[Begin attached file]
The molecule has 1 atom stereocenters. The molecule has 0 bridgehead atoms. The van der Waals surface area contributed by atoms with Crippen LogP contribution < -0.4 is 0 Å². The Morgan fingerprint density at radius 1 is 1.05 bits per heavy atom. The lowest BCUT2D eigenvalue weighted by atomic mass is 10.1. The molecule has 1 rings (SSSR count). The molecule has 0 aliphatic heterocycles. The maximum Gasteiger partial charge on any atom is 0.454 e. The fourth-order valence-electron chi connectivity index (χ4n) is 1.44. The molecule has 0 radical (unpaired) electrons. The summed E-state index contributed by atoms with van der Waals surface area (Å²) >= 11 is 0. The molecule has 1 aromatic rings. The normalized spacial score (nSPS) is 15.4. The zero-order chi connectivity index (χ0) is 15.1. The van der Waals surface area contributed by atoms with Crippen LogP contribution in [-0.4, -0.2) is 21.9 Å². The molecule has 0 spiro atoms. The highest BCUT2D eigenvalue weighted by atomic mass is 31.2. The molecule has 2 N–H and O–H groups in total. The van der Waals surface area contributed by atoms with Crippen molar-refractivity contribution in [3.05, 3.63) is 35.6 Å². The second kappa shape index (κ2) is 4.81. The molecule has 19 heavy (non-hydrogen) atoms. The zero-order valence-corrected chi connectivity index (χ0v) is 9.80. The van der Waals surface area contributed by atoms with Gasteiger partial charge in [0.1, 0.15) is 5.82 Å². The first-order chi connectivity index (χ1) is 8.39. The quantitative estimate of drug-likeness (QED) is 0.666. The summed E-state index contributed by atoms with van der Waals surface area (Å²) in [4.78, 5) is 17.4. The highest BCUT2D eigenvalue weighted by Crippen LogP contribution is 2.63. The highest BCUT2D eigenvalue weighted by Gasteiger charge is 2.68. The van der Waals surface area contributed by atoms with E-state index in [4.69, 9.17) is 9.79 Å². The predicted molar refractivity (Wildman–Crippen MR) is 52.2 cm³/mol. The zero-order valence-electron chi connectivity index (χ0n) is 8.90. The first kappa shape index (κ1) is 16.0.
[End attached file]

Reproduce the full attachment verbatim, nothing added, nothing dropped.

The molecule has 1 atom stereocenters. The molecule has 0 bridgehead atoms. The van der Waals surface area contributed by atoms with Crippen LogP contribution < -0.4 is 0 Å². The Morgan fingerprint density at radius 1 is 1.05 bits per heavy atom. The lowest BCUT2D eigenvalue weighted by atomic mass is 10.1. The molecule has 1 rings (SSSR count). The molecule has 0 aliphatic heterocycles. The maximum Gasteiger partial charge on any atom is 0.454 e. The fourth-order valence-electron chi connectivity index (χ4n) is 1.44. The molecule has 0 radical (unpaired) electrons. The summed E-state index contributed by atoms with van der Waals surface area (Å²) >= 11 is 0. The molecule has 1 aromatic rings. The normalized spacial score (nSPS) is 15.4. The zero-order chi connectivity index (χ0) is 15.1. The van der Waals surface area contributed by atoms with Crippen LogP contribution in [-0.4, -0.2) is 21.9 Å². The molecule has 0 spiro atoms. The highest BCUT2D eigenvalue weighted by atomic mass is 31.2. The molecule has 2 N–H and O–H groups in total. The van der Waals surface area contributed by atoms with Crippen molar-refractivity contribution in [3.05, 3.63) is 35.6 Å². The second kappa shape index (κ2) is 4.81. The molecule has 19 heavy (non-hydrogen) atoms. The zero-order valence-corrected chi connectivity index (χ0v) is 9.80. The van der Waals surface area contributed by atoms with Gasteiger partial charge in [0.1, 0.15) is 5.82 Å². The first-order chi connectivity index (χ1) is 8.39. The quantitative estimate of drug-likeness (QED) is 0.666. The summed E-state index contributed by atoms with van der Waals surface area (Å²) in [4.78, 5) is 17.4. The highest BCUT2D eigenvalue weighted by Crippen LogP contribution is 2.63. The highest BCUT2D eigenvalue weighted by Gasteiger charge is 2.68. The van der Waals surface area contributed by atoms with E-state index in [4.69, 9.17) is 9.79 Å². The predicted molar refractivity (Wildman–Crippen MR) is 52.2 cm³/mol. The zero-order valence-electron chi connectivity index (χ0n) is 8.90. The first kappa shape index (κ1) is 16.0.